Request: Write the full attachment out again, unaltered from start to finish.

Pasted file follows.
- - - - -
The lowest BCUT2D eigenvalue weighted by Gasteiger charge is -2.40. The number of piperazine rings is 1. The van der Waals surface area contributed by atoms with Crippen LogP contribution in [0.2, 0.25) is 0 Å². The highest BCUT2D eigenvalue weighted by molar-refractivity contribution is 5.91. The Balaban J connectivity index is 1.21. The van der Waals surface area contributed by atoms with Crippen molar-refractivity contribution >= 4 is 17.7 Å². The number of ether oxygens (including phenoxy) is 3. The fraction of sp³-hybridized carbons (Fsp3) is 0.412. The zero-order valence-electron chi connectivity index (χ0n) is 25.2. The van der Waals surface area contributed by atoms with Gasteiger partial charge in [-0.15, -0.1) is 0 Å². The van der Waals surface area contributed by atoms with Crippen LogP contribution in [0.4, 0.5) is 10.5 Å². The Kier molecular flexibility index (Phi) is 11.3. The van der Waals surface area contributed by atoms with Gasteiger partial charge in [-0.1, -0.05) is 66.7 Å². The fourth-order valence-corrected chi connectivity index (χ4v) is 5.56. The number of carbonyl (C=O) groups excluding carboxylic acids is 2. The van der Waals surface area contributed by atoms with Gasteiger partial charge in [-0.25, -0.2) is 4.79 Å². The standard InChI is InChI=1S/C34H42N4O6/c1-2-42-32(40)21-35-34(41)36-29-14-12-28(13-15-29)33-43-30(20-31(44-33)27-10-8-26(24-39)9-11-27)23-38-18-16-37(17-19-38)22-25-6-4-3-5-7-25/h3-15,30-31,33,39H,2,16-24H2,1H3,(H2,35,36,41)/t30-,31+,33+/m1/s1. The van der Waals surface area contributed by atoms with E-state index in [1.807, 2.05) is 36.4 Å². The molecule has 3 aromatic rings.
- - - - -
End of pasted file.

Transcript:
The lowest BCUT2D eigenvalue weighted by Gasteiger charge is -2.40. The number of piperazine rings is 1. The van der Waals surface area contributed by atoms with Crippen LogP contribution in [0.2, 0.25) is 0 Å². The highest BCUT2D eigenvalue weighted by molar-refractivity contribution is 5.91. The Balaban J connectivity index is 1.21. The van der Waals surface area contributed by atoms with Crippen molar-refractivity contribution >= 4 is 17.7 Å². The number of ether oxygens (including phenoxy) is 3. The fraction of sp³-hybridized carbons (Fsp3) is 0.412. The zero-order valence-electron chi connectivity index (χ0n) is 25.2. The van der Waals surface area contributed by atoms with Gasteiger partial charge in [-0.15, -0.1) is 0 Å². The van der Waals surface area contributed by atoms with Crippen LogP contribution in [0.4, 0.5) is 10.5 Å². The Kier molecular flexibility index (Phi) is 11.3. The van der Waals surface area contributed by atoms with Gasteiger partial charge in [-0.1, -0.05) is 66.7 Å². The fourth-order valence-corrected chi connectivity index (χ4v) is 5.56. The number of carbonyl (C=O) groups excluding carboxylic acids is 2. The van der Waals surface area contributed by atoms with Gasteiger partial charge in [-0.25, -0.2) is 4.79 Å². The standard InChI is InChI=1S/C34H42N4O6/c1-2-42-32(40)21-35-34(41)36-29-14-12-28(13-15-29)33-43-30(20-31(44-33)27-10-8-26(24-39)9-11-27)23-38-18-16-37(17-19-38)22-25-6-4-3-5-7-25/h3-15,30-31,33,39H,2,16-24H2,1H3,(H2,35,36,41)/t30-,31+,33+/m1/s1. The van der Waals surface area contributed by atoms with E-state index in [1.807, 2.05) is 36.4 Å². The molecule has 3 aromatic rings.